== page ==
Ravens’ pass-heavy game plan in Week 15 made zero sense

Ravens, Tyler Huntley. (Photo by Jason Miller/Getty Images)
Ravens, Tyler Huntley. (Photo by Jason Miller/Getty Images) /

Another week, another reason to put offensive coordinator Greg Roman on the hot seat. The Baltimore Ravens’ offense needs a makeover, and it needs one fast.

One thought continued to cross Ravens’ fans minds as they watched Saturday’s cringe-inducing game: “Why aren’t they running the ball more?”

Baltimore only scored one field goal in the whole game, turning over the ball twice near the end zone. The team’s offense hasn’t looked dominant since before the bye week partly due to Lamar Jackson’s absence and partly due to persistent, unresolved issues with clock management, and Week 15 put the Raven’s fatal flaw on display: their ineffectual passing game.

Quarterback Tyler Huntley threw for just 138 yards and failed to record a passing touchdown; the Ravens’ top receiver was Mark Andrews and even he only posted three catches for 31 yards.

Heading into this matchup, the game plan seemed obvious enough. Cleveland owned one of the worst run defenses in the league, ranking 32nd overall in EPA/rush and 31st in yards before contact per rush.

Baltimore was missing its star quarterback and had two talented and proven running backs in J.K. Dobbins and Gus Edwards to serve as the engine on the ground.

With those factors in mind, the Ravens could feasibly run the Browns’ defense into the ground to win the game assuming their own defense did their part.

At the beginning of the game, the running plan seemed to work fairly well — the Ravens handed the pigskin off the Dobbins and Edwards 19 times through three quarters, generating 176 rushing yards.

Why did the Ravens lean on their biggest weakness to win Week 15’s game vs. Browns?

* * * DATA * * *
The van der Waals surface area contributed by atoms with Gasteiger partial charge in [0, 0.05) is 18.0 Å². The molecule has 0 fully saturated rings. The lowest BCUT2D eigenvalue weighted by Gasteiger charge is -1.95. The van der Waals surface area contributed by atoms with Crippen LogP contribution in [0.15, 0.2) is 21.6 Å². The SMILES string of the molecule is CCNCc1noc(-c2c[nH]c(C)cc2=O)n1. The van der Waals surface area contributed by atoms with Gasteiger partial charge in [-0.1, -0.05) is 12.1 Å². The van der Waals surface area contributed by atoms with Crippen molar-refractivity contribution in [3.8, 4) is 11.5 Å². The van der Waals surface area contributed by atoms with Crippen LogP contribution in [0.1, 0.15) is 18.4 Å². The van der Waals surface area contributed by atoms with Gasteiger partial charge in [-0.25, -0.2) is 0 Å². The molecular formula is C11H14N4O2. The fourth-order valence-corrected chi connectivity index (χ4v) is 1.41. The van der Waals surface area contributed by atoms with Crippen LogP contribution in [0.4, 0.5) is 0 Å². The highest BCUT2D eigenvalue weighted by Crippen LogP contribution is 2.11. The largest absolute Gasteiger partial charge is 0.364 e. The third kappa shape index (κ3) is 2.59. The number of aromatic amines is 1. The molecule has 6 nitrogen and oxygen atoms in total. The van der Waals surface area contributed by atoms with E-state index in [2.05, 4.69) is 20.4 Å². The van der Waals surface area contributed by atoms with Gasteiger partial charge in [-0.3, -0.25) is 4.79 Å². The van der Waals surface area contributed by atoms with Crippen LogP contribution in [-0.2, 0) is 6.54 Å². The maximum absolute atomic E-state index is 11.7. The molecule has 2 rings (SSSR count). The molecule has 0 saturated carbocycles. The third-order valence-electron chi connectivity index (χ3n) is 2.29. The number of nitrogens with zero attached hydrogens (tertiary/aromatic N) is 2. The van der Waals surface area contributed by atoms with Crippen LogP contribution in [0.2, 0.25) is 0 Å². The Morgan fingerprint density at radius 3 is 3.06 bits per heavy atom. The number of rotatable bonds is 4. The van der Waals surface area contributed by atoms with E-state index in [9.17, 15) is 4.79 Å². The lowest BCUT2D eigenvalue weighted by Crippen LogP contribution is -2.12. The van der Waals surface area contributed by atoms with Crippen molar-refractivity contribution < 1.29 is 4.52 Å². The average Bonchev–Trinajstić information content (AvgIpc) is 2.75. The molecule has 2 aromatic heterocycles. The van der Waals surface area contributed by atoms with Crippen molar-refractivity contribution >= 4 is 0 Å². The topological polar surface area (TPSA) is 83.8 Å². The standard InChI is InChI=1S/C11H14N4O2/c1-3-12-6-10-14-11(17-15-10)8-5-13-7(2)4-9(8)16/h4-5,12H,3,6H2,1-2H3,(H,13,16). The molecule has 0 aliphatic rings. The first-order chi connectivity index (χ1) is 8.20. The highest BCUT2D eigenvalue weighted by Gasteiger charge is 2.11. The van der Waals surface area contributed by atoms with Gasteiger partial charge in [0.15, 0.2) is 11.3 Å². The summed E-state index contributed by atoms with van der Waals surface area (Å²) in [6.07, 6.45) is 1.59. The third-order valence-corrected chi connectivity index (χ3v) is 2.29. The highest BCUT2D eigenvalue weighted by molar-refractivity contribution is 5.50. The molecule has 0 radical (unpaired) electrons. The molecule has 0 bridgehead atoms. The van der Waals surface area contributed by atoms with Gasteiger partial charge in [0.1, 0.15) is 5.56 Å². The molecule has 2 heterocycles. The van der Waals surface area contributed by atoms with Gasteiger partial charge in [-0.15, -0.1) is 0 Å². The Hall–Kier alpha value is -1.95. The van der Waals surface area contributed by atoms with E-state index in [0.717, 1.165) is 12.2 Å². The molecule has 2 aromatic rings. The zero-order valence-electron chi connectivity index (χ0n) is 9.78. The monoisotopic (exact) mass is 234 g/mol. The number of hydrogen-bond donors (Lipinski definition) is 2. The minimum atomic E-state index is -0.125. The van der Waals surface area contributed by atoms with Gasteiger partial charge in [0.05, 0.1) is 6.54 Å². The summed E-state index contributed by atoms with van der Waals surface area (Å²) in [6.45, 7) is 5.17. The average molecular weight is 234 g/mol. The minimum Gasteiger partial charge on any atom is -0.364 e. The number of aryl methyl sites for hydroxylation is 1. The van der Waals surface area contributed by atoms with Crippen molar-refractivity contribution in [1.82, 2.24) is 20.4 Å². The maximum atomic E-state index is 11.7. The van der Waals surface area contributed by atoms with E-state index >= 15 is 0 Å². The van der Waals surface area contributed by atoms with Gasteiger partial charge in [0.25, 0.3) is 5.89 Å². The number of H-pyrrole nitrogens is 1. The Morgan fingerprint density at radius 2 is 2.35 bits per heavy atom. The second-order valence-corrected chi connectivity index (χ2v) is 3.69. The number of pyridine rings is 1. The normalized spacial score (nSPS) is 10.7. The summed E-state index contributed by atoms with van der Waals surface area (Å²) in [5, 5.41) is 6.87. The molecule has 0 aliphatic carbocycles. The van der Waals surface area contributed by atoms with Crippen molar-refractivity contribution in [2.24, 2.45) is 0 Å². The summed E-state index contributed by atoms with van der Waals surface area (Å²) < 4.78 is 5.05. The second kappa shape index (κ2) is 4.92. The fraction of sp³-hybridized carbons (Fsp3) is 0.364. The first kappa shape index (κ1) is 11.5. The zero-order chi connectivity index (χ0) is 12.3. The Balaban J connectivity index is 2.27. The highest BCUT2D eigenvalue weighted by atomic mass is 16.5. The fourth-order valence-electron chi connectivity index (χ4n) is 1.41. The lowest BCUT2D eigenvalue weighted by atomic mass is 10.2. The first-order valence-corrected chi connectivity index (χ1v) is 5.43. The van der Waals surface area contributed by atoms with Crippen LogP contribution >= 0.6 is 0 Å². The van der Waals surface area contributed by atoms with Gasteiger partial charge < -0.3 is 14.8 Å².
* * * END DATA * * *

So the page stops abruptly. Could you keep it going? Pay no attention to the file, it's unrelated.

Then, for some unknown reason, Baltimore just…. stopped running the ball. In the fourth quarter, the Ravens were down 13-3 in a still winnable game, yet Dobbins had zero carries and Edwards had just one carry for four yards.

Given how feeble the pass attack was for the majority of the game, why draw up more plays in the air in the final quarter?

If Dobbins and Edwards had been struggling to make headway on the ground, transitioning to a more pass-heavy game plan would have made sense.

This also marked Dobbins’ second game back from surgery, so the Ravens probably didn’t want to risk an aggravated injury by giving him an uber-heavy workload. Dobbins and Edwards nonetheless made up a very effective one-two punch in the backfield, and the Ravens should have leaned on their greatest strength rather than their most glaring weakness in the clutch moments of the game.

Greg Roman was under heavy fire for his questionable play-calling this season, and looking at the recent stats, it’s hard to argue in favor of his tactics. Baltimore has scored just two touchdowns in the last three games, arguably the lowest point of its red zone efficiency so far this year.

Roman has at times succeeded at getting the best out of his quarterbacks, as he has made a career out of designing an offense tailored for Lamar Jackson, but with Huntley under center, Roman and the Ravens couldn’t make anything happen. There was no downfield threat. There was no cohesion or rhythm in the passing game.

The only thing that was working on Saturday was the run game, and Baltimore abandoned it in the most decisive and pivotal moments of the match.

Next. Ravens crumble in demoralizing Week 15 loss to Browns. dark

Why? That’s a question for John Harbaugh, Greg Roman, and the rest of the Ravens to figure out.